House of Commons Hansard #125 of the 40th Parliament, 3rd Session. (The original version is on Parliament's site.) The word of the day was labour.


7:25 p.m.

Edmonton Centre


Laurie Hawn Parliamentary Secretary to the Minister of National Defence

Madam Speaker, I agree with my colleague 100%. We absolutely have to get the best aircraft for the best price for the Canadian men and women who will be put in harm's way for the next 30, 40 or 50 years. That is exactly what we are doing.

I want to thank him again for his question because it gives me a chance to clarify some of the misconceptions that have been put out there. The government is indeed committed to finding the best value for Canadian taxpayers' dollars in the case of our decision to purchase 65 F-35 Lightning II strike fighters. That is exactly what we are doing. We are following the most cost-effective option and it does follow Treasury Board guidelines. To say that it does not is just simply false.

Canada joined the multinational joint strike fighter partnership back in 1997 under the Liberals and conducted a competitive process to select what would become the JSF, the only fifth generation fighter aircraft available to Canada and the rest of the western world with the exception of the United States.

The whole point of the joint strike fighter program is to develop a cutting edge adaptable, sustainable, multi-role aircraft for the 21st century that permits full interoperability with our allies and friends, and benefits from economies of scale inherent in a project that foresees the production of nearly 5,000 aircraft over a 40-year span.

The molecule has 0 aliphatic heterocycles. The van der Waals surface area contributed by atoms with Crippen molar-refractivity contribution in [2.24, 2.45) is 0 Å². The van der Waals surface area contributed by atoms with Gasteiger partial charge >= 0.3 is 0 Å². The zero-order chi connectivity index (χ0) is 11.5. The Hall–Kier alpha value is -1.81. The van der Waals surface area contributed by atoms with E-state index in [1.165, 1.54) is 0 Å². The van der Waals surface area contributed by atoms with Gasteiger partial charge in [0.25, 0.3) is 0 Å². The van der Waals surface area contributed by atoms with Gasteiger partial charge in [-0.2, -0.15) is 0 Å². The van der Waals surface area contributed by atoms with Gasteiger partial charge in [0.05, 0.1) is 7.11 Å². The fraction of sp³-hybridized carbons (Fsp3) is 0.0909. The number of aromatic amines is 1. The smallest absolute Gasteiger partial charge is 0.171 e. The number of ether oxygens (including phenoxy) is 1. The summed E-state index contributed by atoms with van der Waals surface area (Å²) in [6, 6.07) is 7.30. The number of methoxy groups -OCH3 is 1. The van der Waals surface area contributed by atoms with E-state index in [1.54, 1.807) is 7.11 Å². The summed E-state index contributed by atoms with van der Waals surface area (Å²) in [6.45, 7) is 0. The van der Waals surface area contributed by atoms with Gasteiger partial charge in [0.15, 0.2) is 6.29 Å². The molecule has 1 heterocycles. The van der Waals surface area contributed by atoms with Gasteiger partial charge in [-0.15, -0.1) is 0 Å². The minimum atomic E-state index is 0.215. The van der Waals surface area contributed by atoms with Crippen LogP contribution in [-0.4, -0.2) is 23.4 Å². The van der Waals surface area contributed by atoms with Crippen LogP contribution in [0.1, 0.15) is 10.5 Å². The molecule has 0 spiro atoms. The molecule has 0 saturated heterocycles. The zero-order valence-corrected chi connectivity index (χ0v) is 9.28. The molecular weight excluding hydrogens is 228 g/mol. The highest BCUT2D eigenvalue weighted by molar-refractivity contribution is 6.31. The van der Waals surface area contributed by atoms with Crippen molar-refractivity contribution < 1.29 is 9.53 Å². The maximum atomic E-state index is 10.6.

Indeed, experts from within the Department of National Defence and the Canadian Forces did conduct extensive evaluations of the leading fighter aircraft, analyzed data provided by industry, and through government-to-government channels, and undertook lengthy consultations with manufacturers.

Of course, someone will come before the defence committee to say that they can do that. However, they are not the ones making the decisions. The decisions and the advice needs to be taken from the experts who have extensive experience and expertise in this because they have no agenda other than to get the Canadian Forces the best aircraft possible at the best price.

The conclusion was that only the F-35 meets all the mandatory criteria in the statement of operational requirements and these experts then recommended to the government that it acquire the F-35 joint strike fighter. It is the government's confidence in the expertise and experience of these military and civilian officials and their recommendations that has led to its choice of a procurement process.

To hold a second competitive process to select Canada's next generation fighter, as critics have called for, would waste time and money, and needlessly delay the replacement of our aging fleet of CF-18s, which will reach the end of their service life by 2020.

However, more fundamentally, such a competition would be a farce as we cannot hold a competition when there is only one viable competitor. To persist in holding such a lopsided competition would be to select the very aircraft that we already know is the only one that meets the air force's requirements. We would lose our place in the production schedule and to lose out on the lucrative economic opportunities for Canadian industry contained within the industrial participation plans signed among the JSF partner nations and Lockheed Martin.